PRIOR to this piece, we discussed how we might popularize the concept of culture since Asean 2015 is meant to bond us ten member countries together. This means, we expect to have increasing social dynamics with the rest of Asean nationalities along of course with their respective cultures. Not only do we have to be aware and know that we have differing lifestyles, but to understand much better why we differ and be sensitive to what may be acceptable or not acceptable, norm-wise, to our Asean neighbors. This business of knowing other cultures could better begin with us by investing enough time and effort to better know ourselves as Filipinos.
Who are we? Such a question can be answered from different lenses. Let’s confine our conversation to the Filipino values system. What is our values system and how does it work? This may not sound new because we are characteristically known as hospitable, loyal, patient, resilient (so said also some foreign observers after Hainan in Tacloban). We rely on the goodness of God, we say bahala na. Wrongly or right, we believe in fate, in luck or suwerte at diyos na ang maglalaan etc,
In my experience, teaching a graduate course on Philippine Values System and the Filipino Personality, I found out several times over that we may not be aware of some basic dimensions of our values. For instance, my students who grew up as Cebuanos – a generic name for those who grew up in Mindanao and in the Visayas speaking the language of the Sugbuanon–were not aware that Cebuanos have specific terms for each of the two kinds of hiya. We Kapampangans, coming from Luzon, have only one term for hiya. Not that I am saying we in Luzon have less hiya than do the Cebuanos. For Cebuanos, hiya or ulaw is of two kinds. Hiya felt by a person of a lower status relative to another person of a higher status is termed in Cebuano as ka-taha. The hiya or ulaw felt by a person relative to another person but who is of equal status is termed as ka-ikog. Both terms are a refinement of the term ulaw. For an in-depth discussion on hiya please click: http://www.philippinestudies.net/ ojs/index. php/ps/article/download/2603/5225.
Let’s engage on the dynamics of our values as a system rather than dwelling on each value singly. Beforehand, let’s admit that values – the mainsprings of action — are not easily understood since they are abstract in nature. We can only “feel” values or realize what specific values we are witnessing when these are manifested in a culture. Let’s suppose the governor of our province helped my son to have a better-paying job. Pay from this job has made possible for the younger sister to enrol in piano; for otherwise she would have to stick only to her academic pursuit. Come fiesta, our family invites the governor. Naturally we want to show our gratitude. We lavish our guest and his staff with expensive wine – something too much for us to spend on.
How do we explain our action? What values are the mainsprings of our behavior? We justify our digging deep into our pockets this fiesta by the fact that our son’s new job has given a better life for our family (familia). We owe (utang na loob) this to the governor. It’s a shame (hiya) if we don’t invite him and treat him as well as we can (smooth interpersonal relations or pakikisama). This example shows that we can better explain our behavior not by referring to a single value but rather to our values system. Jesuit Filipinologist Fr. Jaime Bulatao lists four major Filipino values — familia, hiya, utang na loob and pakikisama. All the rest of the values in the values system are secondary to these four major ones.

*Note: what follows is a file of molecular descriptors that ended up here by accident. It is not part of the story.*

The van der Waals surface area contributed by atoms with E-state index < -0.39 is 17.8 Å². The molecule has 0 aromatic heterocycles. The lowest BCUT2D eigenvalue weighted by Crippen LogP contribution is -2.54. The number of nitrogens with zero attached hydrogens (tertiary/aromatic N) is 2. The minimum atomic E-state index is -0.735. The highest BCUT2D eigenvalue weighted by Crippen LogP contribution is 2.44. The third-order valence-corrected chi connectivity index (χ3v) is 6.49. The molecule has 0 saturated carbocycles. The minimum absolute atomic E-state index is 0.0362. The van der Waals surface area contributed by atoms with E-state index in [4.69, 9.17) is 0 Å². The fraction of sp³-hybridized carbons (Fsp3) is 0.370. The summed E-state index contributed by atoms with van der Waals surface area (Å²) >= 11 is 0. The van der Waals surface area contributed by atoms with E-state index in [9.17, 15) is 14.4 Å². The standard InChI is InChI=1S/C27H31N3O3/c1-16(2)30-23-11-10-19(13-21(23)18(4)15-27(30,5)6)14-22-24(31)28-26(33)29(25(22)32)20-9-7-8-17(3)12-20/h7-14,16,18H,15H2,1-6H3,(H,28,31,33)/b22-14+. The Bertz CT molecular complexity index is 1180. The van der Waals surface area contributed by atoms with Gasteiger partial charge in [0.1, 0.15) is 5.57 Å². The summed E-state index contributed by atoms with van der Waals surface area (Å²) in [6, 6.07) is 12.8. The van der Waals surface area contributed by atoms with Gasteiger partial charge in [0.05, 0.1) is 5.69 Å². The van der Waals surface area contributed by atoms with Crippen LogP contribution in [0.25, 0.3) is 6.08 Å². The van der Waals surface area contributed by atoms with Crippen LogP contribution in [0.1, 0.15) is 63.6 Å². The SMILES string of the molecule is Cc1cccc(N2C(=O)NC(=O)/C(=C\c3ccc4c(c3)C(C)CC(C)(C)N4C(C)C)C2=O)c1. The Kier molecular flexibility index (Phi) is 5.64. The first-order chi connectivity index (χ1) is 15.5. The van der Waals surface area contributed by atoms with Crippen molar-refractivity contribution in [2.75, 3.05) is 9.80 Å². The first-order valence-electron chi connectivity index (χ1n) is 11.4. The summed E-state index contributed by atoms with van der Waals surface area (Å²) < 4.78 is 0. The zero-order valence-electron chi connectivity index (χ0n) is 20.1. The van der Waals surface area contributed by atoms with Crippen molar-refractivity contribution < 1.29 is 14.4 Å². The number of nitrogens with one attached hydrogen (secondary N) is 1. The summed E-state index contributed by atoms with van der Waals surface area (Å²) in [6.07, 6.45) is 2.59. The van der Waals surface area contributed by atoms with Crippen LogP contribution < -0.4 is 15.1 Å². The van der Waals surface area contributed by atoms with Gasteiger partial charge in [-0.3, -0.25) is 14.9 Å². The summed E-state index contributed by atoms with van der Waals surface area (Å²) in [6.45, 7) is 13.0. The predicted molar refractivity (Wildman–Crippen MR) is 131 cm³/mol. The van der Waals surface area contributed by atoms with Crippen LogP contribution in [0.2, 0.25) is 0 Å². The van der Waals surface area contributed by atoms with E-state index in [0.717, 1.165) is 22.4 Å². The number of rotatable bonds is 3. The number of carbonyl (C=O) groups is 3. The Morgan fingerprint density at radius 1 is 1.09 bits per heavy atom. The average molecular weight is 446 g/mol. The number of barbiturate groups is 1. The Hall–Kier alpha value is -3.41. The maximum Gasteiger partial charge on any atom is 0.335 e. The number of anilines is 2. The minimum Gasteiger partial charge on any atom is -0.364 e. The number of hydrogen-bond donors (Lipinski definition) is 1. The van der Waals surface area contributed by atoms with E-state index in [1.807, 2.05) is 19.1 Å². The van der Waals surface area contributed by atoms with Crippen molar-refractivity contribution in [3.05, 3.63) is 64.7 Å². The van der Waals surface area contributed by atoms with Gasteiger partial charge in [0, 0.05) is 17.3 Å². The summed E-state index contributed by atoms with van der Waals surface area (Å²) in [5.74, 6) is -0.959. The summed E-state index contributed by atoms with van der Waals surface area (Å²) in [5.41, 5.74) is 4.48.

Examples of values secondary to the four major values are hospitality and the round-about or circumlocutory manner a person asks favors from a friend who may have bailed this person out of difficulty many times over. Under such circumstances, such as too much utang na loob makes a person hesitate (mahiya) to ask for additional favor.
Since culture is dynamic, values change to certain degrees. Once in Manila to attend a conference, I noticed that the driver of the taxi I took was a young Chinese. In the more than thirty years I travel back and forth the capital, I have never had a Chinese as taxi driver.. So I asked, “Na-nang kaba?” He replied “yes.” I rejoined “ako rin” and told him my great grandfather who was Chinese later was naturalized a Filipino. I asked him why he was driving a taxi and were the oldies in Binondo not helping him have a good start (meaning lending him funds to start a business of his own). He answered that I was his first passenger that day; he having just visited the Australian Embassy to check when he and his wife and two kids could finally leave for Australia. Referring to my question about the Chinese community in Binondo on their usual caring stance to their kins, he said that he resolutely but politely refused the funds being lent to him and convinced the senior generation that he was determined to sweat out success with his family in their future life down under. This illustrates that values do change overtime. To be continued.
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Teresita Tanhueco-Tumapon, Ph.D., is one of the Philippines most accomplished educators and experts on institutional management in colleges and universities. Her studies have included not only education and pedagogy but also literature. She has studied not only in the topmost universities in the Philippines but also in Germany, Britain and Japan. She is now the Vice-President for External Relations and Internationalization of the Liceo de Cagayan University (in Cagayan de Oro) after serving as its VP for Academic Affairs for six and a half years concurrent to her ten years as dean in the Graduate Studies of the same university. She holds a Lifetime Professional Achievement Award from the Commission on Higher Education.